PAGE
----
Why UK business graduates are turning job hunters?

Almost all business school aspirants look up the rankings by prominent publications while shortlisting their choice of schools; the United Kingdom secures a respectable second place, right behind the United States, in all major rankings. With London Business School always finding a place in the top 5 business schools across the world other UK business school programs fall short of job market expectations.

According to Financial Times ranking 2016, as many as 15 UK business schools make it to the top 100, if one juxtaposes FT ranking with QS Graduate employability ranking 2016 then most UK universities perform abysmally. Barring University of Cambridge and University of Oxford none of the UK universities scores above 90 points. The ranking calculates the score on five parameters – employer reputation, partnership with employers, alumni outcomes, employer’s presence on campus and graduate employment rate. Though the ranking does not focus solely on business schools but it gives an indication as to where UK universities stand as far as employability of their fresh graduates is concerned.

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Employability concerns of students are negligible in top business schools like London Business Schools, Judge Business School, Said Business School, King’s College and Imperial College; however, when we move down the list we figure out that not all is well with the employment figures. As per FT ranking 2016, only 70% and 72% students from Cass School of business (ranked 37) and Alliance Manchester Business School (ranked 38) respectively found jobs three months after completion of their course. These figures were based on the data provided by business schools to Financial Times.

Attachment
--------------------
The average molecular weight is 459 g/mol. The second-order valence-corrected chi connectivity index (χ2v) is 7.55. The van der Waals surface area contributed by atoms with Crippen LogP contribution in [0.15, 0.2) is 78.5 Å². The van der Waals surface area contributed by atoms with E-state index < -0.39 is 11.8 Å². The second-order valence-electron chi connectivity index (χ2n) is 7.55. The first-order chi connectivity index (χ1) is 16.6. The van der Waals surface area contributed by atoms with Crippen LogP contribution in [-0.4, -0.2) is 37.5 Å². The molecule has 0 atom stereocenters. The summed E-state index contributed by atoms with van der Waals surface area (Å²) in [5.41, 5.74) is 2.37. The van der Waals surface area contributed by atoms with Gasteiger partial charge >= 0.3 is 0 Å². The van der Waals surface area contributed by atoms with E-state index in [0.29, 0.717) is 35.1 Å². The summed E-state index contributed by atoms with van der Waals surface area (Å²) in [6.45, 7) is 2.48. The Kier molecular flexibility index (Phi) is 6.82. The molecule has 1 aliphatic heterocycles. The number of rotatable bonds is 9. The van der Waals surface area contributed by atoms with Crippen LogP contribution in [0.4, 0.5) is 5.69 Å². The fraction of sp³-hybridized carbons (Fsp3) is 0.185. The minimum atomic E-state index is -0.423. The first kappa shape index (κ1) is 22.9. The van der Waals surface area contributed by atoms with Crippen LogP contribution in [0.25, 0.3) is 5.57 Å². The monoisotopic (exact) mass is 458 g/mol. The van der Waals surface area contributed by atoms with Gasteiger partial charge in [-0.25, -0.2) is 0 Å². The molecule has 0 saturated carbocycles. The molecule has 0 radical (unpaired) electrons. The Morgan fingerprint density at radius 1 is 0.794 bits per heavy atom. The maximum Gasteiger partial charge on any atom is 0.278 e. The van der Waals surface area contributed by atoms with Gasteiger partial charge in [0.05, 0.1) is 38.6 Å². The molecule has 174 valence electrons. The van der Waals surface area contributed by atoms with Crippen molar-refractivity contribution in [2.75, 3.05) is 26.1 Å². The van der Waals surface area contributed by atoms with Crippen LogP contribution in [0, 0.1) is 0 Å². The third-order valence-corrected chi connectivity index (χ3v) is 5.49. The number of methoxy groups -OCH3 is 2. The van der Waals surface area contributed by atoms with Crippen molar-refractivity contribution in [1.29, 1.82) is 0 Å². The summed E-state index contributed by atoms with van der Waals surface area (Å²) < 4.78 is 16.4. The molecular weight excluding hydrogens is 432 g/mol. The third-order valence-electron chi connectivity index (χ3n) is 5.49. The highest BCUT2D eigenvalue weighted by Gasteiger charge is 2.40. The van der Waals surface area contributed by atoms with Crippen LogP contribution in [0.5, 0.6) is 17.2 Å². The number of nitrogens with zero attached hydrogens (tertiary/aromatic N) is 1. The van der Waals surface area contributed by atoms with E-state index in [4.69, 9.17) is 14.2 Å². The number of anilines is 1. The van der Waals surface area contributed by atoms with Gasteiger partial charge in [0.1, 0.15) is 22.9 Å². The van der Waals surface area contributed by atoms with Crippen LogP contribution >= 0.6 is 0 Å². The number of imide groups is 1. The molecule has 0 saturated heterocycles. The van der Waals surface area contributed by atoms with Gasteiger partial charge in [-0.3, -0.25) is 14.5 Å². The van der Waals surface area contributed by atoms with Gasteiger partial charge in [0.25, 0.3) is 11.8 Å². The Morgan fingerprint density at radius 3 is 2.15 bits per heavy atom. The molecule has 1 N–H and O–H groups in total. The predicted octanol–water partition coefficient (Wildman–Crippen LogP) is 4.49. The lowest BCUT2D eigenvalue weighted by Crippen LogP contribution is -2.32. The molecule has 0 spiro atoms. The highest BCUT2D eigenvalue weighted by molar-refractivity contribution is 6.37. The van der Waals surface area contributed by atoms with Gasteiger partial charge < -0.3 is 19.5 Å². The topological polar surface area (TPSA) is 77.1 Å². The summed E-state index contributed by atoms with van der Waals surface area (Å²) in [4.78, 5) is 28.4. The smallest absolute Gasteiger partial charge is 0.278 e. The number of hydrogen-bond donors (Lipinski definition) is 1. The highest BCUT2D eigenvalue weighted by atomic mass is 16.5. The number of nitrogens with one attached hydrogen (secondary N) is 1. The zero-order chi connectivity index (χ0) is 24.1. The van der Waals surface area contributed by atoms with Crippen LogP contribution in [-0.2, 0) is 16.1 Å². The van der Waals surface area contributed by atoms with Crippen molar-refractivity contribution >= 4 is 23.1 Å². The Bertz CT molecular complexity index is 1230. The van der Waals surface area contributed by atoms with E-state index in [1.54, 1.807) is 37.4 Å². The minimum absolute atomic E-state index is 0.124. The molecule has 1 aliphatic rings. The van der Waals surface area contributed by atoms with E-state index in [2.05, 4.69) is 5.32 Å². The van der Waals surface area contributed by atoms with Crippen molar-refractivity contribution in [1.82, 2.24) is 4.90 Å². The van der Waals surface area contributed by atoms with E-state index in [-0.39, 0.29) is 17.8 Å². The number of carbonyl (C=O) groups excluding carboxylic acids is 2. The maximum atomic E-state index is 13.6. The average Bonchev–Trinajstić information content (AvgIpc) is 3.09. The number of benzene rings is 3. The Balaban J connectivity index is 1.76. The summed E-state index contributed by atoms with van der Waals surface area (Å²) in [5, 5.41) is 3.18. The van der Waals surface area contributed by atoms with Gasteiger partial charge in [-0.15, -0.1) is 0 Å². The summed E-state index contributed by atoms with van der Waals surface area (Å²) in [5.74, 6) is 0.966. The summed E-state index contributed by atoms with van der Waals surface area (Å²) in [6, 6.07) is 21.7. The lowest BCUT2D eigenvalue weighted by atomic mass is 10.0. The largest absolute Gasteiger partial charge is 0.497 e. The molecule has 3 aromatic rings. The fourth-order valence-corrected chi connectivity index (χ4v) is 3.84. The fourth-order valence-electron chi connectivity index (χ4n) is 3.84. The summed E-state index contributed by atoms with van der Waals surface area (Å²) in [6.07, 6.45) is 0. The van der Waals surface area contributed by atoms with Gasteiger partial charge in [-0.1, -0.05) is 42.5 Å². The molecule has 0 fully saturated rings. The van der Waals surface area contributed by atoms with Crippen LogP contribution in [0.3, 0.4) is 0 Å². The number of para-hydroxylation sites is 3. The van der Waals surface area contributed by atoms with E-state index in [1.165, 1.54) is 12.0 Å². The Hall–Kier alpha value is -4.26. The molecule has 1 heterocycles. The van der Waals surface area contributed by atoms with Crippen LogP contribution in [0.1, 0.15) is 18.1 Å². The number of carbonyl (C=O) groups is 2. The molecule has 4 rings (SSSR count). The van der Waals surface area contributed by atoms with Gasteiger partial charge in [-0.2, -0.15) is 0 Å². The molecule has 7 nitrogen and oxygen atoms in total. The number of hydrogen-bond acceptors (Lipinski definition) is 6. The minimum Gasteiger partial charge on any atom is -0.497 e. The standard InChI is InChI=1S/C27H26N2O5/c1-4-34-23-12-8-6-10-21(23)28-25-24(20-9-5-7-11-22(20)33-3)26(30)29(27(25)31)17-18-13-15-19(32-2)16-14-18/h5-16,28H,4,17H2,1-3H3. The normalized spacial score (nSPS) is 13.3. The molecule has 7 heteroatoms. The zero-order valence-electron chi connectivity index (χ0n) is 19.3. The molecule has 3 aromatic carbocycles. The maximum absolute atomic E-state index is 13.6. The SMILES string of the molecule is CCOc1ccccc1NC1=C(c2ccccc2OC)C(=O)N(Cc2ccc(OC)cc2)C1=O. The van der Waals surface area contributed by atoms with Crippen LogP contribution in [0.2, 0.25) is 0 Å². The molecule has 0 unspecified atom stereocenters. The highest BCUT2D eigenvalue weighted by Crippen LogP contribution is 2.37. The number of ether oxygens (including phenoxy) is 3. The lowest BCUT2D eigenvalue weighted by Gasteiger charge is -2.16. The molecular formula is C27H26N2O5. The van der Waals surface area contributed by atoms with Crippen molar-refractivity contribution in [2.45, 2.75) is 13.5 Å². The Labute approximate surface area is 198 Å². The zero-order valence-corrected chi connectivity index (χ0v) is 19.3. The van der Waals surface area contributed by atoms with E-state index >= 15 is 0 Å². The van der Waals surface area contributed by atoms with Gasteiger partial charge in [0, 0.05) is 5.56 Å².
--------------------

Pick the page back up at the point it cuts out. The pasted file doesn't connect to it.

If we explore the reasons further then it emerges that UK business schools are indeed working to improve the employability of their students. According to a survey by Association of Business Schools conducted in 2012-13 only 10% students spent some time abroad to finish course credits while 13% took internship/placement abroad, the figure is quite low in comparison to its US counterparts. It must also be noted that US business schools offer a two-year business program, on the other hand, UK business schools offer one-year program hence they cram lots of credits and activities in a year. Therefore, it becomes all the more important to offer students more exercises and networking opportunities to make them job market ready at the end of the course.

UK market has seen a dip in demand for fresh graduates for the first time in last four years, as per Association Graduate Recruiters (AGR) survey, while according to the Business Insider report as many as 46% fresh graduates lack in communication skills followed by public speaking and writing proficiency. It has become all the more important for business schools to bridge the gap in industry demands and the shortfall in students’ skill set.

Another way to look at it could be The Telegraph which derided UK school education system for not taking a keen interest in technical and vocational learning, and clinging on to archaic academic curriculum hence leading to a scenario where a UK school curriculum is similar to what it was in 1904. Any shortfall in education cannot be met by internship and apprenticeship alone as it may require a relook at the current learning system first.

The latest report by Hays Skills Index has also highlighted the shortage of required skills among UK students, especially in the technical and financial industry; however, UK made progress in overall skills position globally. With a score of 6.2, UK does fare better in the list but among the seven parameters, one that needs maximum attention is education mismatch where its score is mere 4.4 in comparison to that of US 6.6 indicating the need to introduce courses relevant to the job market. Besides that UK fares well on all other six parameters.

Overall, it is not all doom and gloom for UK B-school graduates, though it must be noted that upgrading their skill set needs to be a perpetual process in today’s job market. The onus is on UK business schools to interact more with the industry to bridge the gap between desired skills in today’s evolving job market and the skills possessed by fresh graduates.

 Abhishek Bhardwaj